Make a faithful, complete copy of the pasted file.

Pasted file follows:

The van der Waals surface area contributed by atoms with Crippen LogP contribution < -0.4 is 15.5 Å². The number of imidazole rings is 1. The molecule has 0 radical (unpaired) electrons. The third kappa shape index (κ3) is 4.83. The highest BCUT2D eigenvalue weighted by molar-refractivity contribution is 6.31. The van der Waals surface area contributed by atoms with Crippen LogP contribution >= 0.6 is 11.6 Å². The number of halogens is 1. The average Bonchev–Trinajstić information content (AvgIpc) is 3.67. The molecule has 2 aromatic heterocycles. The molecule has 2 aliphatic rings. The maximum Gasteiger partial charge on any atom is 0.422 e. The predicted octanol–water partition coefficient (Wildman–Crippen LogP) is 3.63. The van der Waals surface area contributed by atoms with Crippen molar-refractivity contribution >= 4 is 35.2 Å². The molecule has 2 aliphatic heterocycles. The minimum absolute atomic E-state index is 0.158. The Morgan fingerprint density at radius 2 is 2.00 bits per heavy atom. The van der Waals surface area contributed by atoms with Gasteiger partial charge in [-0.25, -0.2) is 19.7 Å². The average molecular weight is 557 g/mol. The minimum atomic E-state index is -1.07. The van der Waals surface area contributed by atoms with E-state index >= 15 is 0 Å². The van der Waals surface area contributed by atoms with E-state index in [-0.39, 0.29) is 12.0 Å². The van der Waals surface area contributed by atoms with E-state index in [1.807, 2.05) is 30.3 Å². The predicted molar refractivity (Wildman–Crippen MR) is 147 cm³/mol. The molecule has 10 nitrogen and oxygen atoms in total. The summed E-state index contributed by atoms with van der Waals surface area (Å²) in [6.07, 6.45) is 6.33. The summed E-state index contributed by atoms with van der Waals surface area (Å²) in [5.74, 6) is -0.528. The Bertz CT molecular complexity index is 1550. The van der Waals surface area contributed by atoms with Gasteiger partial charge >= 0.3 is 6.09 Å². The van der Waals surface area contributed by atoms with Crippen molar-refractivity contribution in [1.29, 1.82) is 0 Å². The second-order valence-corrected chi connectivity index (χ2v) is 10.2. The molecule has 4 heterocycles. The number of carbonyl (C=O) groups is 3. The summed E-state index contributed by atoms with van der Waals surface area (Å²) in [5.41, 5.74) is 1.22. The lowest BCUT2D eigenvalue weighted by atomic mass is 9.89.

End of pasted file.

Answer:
The van der Waals surface area contributed by atoms with Crippen LogP contribution < -0.4 is 15.5 Å². The number of imidazole rings is 1. The molecule has 0 radical (unpaired) electrons. The third kappa shape index (κ3) is 4.83. The highest BCUT2D eigenvalue weighted by molar-refractivity contribution is 6.31. The van der Waals surface area contributed by atoms with Crippen LogP contribution >= 0.6 is 11.6 Å². The number of halogens is 1. The average Bonchev–Trinajstić information content (AvgIpc) is 3.67. The molecule has 2 aromatic heterocycles. The molecule has 2 aliphatic rings. The maximum Gasteiger partial charge on any atom is 0.422 e. The predicted octanol–water partition coefficient (Wildman–Crippen LogP) is 3.63. The van der Waals surface area contributed by atoms with Crippen molar-refractivity contribution >= 4 is 35.2 Å². The molecule has 2 aliphatic heterocycles. The minimum absolute atomic E-state index is 0.158. The Morgan fingerprint density at radius 2 is 2.00 bits per heavy atom. The van der Waals surface area contributed by atoms with Gasteiger partial charge in [-0.25, -0.2) is 19.7 Å². The average molecular weight is 557 g/mol. The minimum atomic E-state index is -1.07. The van der Waals surface area contributed by atoms with E-state index >= 15 is 0 Å². The van der Waals surface area contributed by atoms with E-state index in [-0.39, 0.29) is 12.0 Å². The van der Waals surface area contributed by atoms with E-state index in [1.807, 2.05) is 30.3 Å². The predicted molar refractivity (Wildman–Crippen MR) is 147 cm³/mol. The molecule has 10 nitrogen and oxygen atoms in total. The summed E-state index contributed by atoms with van der Waals surface area (Å²) in [6.07, 6.45) is 6.33. The summed E-state index contributed by atoms with van der Waals surface area (Å²) in [5.74, 6) is -0.528. The Bertz CT molecular complexity index is 1550. The van der Waals surface area contributed by atoms with Gasteiger partial charge >= 0.3 is 6.09 Å². The van der Waals surface area contributed by atoms with Crippen molar-refractivity contribution in [1.29, 1.82) is 0 Å². The second-order valence-corrected chi connectivity index (χ2v) is 10.2. The molecule has 4 heterocycles. The number of carbonyl (C=O) groups is 3. The summed E-state index contributed by atoms with van der Waals surface area (Å²) in [5.41, 5.74) is 1.22. The lowest BCUT2D eigenvalue weighted by atomic mass is 9.89.